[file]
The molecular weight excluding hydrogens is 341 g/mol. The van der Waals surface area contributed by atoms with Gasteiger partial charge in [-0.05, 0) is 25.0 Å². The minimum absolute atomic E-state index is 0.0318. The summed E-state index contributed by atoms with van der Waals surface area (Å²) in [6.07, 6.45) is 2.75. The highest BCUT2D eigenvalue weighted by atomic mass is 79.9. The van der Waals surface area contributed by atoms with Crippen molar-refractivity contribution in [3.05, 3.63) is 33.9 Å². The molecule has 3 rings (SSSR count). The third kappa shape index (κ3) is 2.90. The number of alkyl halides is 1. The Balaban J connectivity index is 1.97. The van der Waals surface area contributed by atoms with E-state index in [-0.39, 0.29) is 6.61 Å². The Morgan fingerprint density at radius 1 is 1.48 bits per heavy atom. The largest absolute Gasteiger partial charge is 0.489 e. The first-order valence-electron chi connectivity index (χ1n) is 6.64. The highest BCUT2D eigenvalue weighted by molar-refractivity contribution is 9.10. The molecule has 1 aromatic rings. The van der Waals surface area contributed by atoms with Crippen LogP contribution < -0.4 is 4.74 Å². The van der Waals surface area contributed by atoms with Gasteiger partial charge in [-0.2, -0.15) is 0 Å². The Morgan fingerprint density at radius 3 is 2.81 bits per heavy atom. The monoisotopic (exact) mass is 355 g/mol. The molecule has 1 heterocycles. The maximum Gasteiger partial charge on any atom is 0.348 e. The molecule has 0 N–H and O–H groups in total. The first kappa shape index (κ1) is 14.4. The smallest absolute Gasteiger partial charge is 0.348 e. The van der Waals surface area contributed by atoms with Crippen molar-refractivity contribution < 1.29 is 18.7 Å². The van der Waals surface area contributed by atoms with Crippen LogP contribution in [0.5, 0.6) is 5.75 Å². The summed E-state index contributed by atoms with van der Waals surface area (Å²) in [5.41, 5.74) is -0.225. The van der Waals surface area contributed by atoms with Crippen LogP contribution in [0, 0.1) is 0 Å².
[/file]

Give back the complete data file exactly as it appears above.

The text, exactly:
The molecular weight excluding hydrogens is 341 g/mol. The van der Waals surface area contributed by atoms with Gasteiger partial charge in [-0.05, 0) is 25.0 Å². The minimum absolute atomic E-state index is 0.0318. The summed E-state index contributed by atoms with van der Waals surface area (Å²) in [6.07, 6.45) is 2.75. The highest BCUT2D eigenvalue weighted by atomic mass is 79.9. The van der Waals surface area contributed by atoms with Crippen molar-refractivity contribution in [3.05, 3.63) is 33.9 Å². The molecule has 3 rings (SSSR count). The third kappa shape index (κ3) is 2.90. The number of alkyl halides is 1. The Balaban J connectivity index is 1.97. The van der Waals surface area contributed by atoms with E-state index in [-0.39, 0.29) is 6.61 Å². The Morgan fingerprint density at radius 1 is 1.48 bits per heavy atom. The largest absolute Gasteiger partial charge is 0.489 e. The first-order valence-electron chi connectivity index (χ1n) is 6.64. The highest BCUT2D eigenvalue weighted by molar-refractivity contribution is 9.10. The molecule has 1 aromatic rings. The van der Waals surface area contributed by atoms with Crippen LogP contribution < -0.4 is 4.74 Å². The van der Waals surface area contributed by atoms with Gasteiger partial charge in [-0.2, -0.15) is 0 Å². The Morgan fingerprint density at radius 3 is 2.81 bits per heavy atom. The monoisotopic (exact) mass is 355 g/mol. The molecule has 1 heterocycles. The maximum Gasteiger partial charge on any atom is 0.348 e. The molecule has 0 N–H and O–H groups in total. The first kappa shape index (κ1) is 14.4. The smallest absolute Gasteiger partial charge is 0.348 e. The van der Waals surface area contributed by atoms with Crippen molar-refractivity contribution < 1.29 is 18.7 Å². The van der Waals surface area contributed by atoms with Crippen LogP contribution in [0.5, 0.6) is 5.75 Å². The summed E-state index contributed by atoms with van der Waals surface area (Å²) in [5.41, 5.74) is -0.225. The van der Waals surface area contributed by atoms with Crippen LogP contribution in [0, 0.1) is 0 Å².